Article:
Charlotte’s mother, Jamie, comes into her room on the eighth floor as Hufford is holding her baby. With two older sons at home, she can’t be with her daughter round-the-clock, but she spends most of the day with Charlotte while her boys are in school.

As she and Hufford trade places in the rocking chair, Jamie smiles and whispers to her daughter: “Hi, how’s mommy’s girl? Did you have a good night?”

It’s that kind of interaction between mother and child that Hufford hopes for all of the NICU babies.

“I love ‘em all to pieces,” she said.

And she counts on her volunteer “cuddlers” to do the same. “I’m passionate about my volunteers.” They are able to be there when she or the parents cannot be.

One of those women, Tracy Helgason, arrives for her shift as Hufford is bragging on them.

“I can hardly wait to come,” Helgason said. “It’s the highlight of my week. I have four kids of my own, but I look forward to holding these babies.”

Hufford has been a child life specialist for nearly 35 years, the past seven with IU Health.

Working with infants obviously requires a different skill set than working with older children. Hufford said as the babies become more alert, she will sing more expressively to them and introduce small toys like rattles and books, even read to them. Language development is critical, as is physical development, she said. As they get a bit older, she has a play mat where they can have “tummy time.”

Not only does she care for the babies at Methodist, she puts together play kits and sometimes crafts for their siblings at home too. For Charlotte’s big brothers, Hufford promised Jamie she would have a bag of toys and a medical play kit for her to take home to them.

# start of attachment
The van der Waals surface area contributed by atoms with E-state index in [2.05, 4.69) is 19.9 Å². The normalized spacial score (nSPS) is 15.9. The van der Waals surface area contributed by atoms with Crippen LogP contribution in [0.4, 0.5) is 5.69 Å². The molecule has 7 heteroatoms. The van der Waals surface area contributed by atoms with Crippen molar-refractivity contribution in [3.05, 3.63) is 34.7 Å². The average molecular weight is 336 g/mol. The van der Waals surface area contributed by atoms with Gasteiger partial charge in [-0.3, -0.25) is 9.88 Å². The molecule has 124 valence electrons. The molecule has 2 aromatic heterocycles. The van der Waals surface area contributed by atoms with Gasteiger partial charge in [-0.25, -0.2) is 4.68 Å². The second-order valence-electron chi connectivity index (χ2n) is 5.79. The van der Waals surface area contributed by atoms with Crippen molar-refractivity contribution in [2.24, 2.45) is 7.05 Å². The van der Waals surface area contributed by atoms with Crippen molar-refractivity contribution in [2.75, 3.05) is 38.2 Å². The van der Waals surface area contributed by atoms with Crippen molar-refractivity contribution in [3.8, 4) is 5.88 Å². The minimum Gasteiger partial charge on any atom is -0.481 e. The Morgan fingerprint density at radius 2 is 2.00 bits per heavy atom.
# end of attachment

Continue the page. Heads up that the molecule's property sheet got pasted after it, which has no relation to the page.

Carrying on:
Strengthening that bond between baby and siblings at home is even more important now that flu restrictions mean older children aren’t allowed to visit the NICU.

If all goes well, Charlotte will be home with her family near the end of January, which was her original due date.

Hufford looks in on another baby who is about to go home. Sukhraj Singh has only been in the NICU for 10 days, but his feeding tube has been removed, and he is well enough to join his two older sisters at home.

Hufford makes sure to send home two play kits for the girls, ages 3 and 4, which includes dolls and bottles so that when their baby brother is eating, they can sit nearby and “feed” their doll babies.

She’s able to get these toys and supplies from her own mini version of the Riley Cheer Guild toy room, this one at Methodist.

“I am a lucky staff person because I have two teams. One is my NICU team with nurses and staff at Methodist, and the other is the large child life staff at Riley,” Hufford said. “Since I am still part of that department and worked with the staff before I moved to Methodist, I still have great connections and support from that group.”

-- By Maureen Gilmer, IU Health senior journalist
   Email: mgilmer1@iuhealth.org